When you're unemployed, it can be harder than ever to manage your debt. But with the right strategy, you can stop worrying about debt and start focusing on finding a new job. Here's how to get a handle on your debt during unemployment:
Assess Your Assets
First consider all assets and possible sources of income available to you. Can you accept part-time work, sell belongings on eBay, or take a local babysitting gig to make a little extra cash for the necessities? This can make it easier to stay afloat and make your minimum monthly payments on-time. And if you haven't already done so, visit the U.S. Department of Labor to apply for unemployment benefits.
Create a Survival Budget
Determine what your basic living expenses are, such as food, mortgage, utilities, transportation, insurance, and medical costs. Create a budget that details every single dime you spend each month so that you can determine what can be cut during this time. Once you find new employment, try to stick to this survival budget so that you have extra funds available to pay down debt or invest in an emergency savings fund.
Assess your remaining costs to determine if there is anything that can be cut. For instance, try reducing your credit card and cable bills, forego the land line, cancel any magazine subscriptions, cut back on entertainment expenses and streaming services, and reduce or eliminate costly habits (such as drinking, smoking, and eating out). Look for other creative ways to save money, such as relying on public transportation and finding easy ways to cut back on utilities. (See also: 10 Ways to Save Money When You Are Unemployed)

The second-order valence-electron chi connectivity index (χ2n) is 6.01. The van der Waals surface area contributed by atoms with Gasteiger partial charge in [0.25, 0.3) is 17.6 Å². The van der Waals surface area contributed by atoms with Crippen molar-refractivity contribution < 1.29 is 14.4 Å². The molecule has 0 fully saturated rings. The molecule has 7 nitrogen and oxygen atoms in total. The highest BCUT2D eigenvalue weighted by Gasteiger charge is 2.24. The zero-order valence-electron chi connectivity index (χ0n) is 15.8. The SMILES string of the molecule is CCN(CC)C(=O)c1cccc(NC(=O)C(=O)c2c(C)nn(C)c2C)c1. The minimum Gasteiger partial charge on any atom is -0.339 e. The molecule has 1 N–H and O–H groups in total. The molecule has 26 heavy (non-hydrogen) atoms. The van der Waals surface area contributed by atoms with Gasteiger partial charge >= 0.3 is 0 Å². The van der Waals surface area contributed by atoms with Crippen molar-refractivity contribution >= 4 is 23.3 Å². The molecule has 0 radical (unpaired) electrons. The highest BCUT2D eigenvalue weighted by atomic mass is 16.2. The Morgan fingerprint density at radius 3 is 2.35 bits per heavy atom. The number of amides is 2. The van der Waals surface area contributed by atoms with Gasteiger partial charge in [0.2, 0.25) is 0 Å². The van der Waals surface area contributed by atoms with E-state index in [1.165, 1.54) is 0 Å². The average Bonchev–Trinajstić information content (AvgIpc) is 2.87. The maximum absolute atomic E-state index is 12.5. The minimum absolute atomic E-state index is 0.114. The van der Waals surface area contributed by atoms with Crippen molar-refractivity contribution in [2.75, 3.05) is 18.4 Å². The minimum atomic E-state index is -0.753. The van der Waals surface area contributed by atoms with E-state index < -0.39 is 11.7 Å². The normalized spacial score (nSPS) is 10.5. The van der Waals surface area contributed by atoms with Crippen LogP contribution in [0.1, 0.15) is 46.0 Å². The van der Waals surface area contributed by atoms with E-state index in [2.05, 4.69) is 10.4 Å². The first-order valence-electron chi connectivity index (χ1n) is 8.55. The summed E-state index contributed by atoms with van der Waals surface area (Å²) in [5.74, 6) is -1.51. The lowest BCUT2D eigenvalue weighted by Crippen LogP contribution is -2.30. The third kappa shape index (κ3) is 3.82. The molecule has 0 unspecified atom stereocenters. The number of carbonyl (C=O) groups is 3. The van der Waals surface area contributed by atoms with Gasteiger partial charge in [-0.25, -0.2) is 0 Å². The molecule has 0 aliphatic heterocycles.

Prioritize your debts. Determine which bills need to be paid first, once your basic living expenses are taken care of. Secured credit accounts, like credit cards, loans, and car payments should be paid next.
The goal is to preserve your savings, so don't try paying off any debts early at this point. Make only the minimum payments on your credit cards and avoid using any sort of credit for as long as possible. Once you find new employment, you can start working on paying down your debts as quickly and efficiently as possible.
If you have a federally-backed student loan, there are a number of payment options available during tough times. Often, the loans can be deferred until you find work again. Check with the U.S. Department of Education for more information.
Negotiate With Creditors
Speak with your mortgage lender and credit card issuers at the first sign of trouble. If you wait to contact them until after you've already missed a payment, it's less likely creditors will work with you to find a reasonable solution.
Your creditors may be able to help you ease loan terms, reduce your monthly payments, or even put your payments on hold for a short period of time. While there are no guarantees that they will work out an arrangement with you, it's worth a shot.
There are alternative options, such as debt management, debt settlement, debt consolidation loans, and bankruptcy. Speaking with a credit counselor can provide you with precise information on the options available to you. (See also: 11 Steps to Take When Bankruptcy Is Your Only Option)
Do you have other tips for dealing with debt when you're unemployed? Please share your thoughts in the comments!
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